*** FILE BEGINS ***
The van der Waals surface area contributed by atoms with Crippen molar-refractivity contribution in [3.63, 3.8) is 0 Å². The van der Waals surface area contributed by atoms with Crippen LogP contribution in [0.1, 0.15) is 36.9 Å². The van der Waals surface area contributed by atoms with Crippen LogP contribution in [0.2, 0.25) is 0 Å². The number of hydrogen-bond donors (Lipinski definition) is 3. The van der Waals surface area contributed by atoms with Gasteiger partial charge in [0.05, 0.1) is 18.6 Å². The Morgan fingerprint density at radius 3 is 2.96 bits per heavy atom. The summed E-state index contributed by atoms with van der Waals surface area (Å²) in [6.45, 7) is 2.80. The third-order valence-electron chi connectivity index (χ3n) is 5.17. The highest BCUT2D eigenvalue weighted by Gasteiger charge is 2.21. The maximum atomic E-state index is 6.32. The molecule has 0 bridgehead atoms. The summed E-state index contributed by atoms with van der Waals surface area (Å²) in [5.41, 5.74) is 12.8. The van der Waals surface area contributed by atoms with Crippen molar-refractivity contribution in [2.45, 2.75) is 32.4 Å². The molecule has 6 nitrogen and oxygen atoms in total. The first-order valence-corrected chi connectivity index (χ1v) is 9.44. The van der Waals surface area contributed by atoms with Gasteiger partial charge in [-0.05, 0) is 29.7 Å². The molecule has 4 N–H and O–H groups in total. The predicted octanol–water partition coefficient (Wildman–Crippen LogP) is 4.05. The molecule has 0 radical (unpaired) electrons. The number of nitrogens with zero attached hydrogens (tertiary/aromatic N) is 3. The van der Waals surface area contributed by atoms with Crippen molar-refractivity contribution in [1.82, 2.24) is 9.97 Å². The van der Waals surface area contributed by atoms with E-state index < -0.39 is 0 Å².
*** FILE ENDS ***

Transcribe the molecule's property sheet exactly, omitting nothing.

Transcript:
The van der Waals surface area contributed by atoms with Crippen molar-refractivity contribution in [3.63, 3.8) is 0 Å². The van der Waals surface area contributed by atoms with Crippen LogP contribution in [0.1, 0.15) is 36.9 Å². The van der Waals surface area contributed by atoms with Crippen LogP contribution in [0.2, 0.25) is 0 Å². The number of hydrogen-bond donors (Lipinski definition) is 3. The van der Waals surface area contributed by atoms with Gasteiger partial charge in [0.05, 0.1) is 18.6 Å². The Morgan fingerprint density at radius 3 is 2.96 bits per heavy atom. The summed E-state index contributed by atoms with van der Waals surface area (Å²) in [6.45, 7) is 2.80. The third-order valence-electron chi connectivity index (χ3n) is 5.17. The highest BCUT2D eigenvalue weighted by Gasteiger charge is 2.21. The maximum atomic E-state index is 6.32. The molecule has 0 bridgehead atoms. The summed E-state index contributed by atoms with van der Waals surface area (Å²) in [5.41, 5.74) is 12.8. The van der Waals surface area contributed by atoms with Crippen molar-refractivity contribution in [2.45, 2.75) is 32.4 Å². The molecule has 6 nitrogen and oxygen atoms in total. The first-order valence-corrected chi connectivity index (χ1v) is 9.44. The van der Waals surface area contributed by atoms with Gasteiger partial charge in [-0.05, 0) is 29.7 Å². The molecule has 4 N–H and O–H groups in total. The predicted octanol–water partition coefficient (Wildman–Crippen LogP) is 4.05. The molecule has 0 radical (unpaired) electrons. The number of nitrogens with zero attached hydrogens (tertiary/aromatic N) is 3. The van der Waals surface area contributed by atoms with Crippen molar-refractivity contribution in [1.82, 2.24) is 9.97 Å². The van der Waals surface area contributed by atoms with E-state index < -0.39 is 0 Å².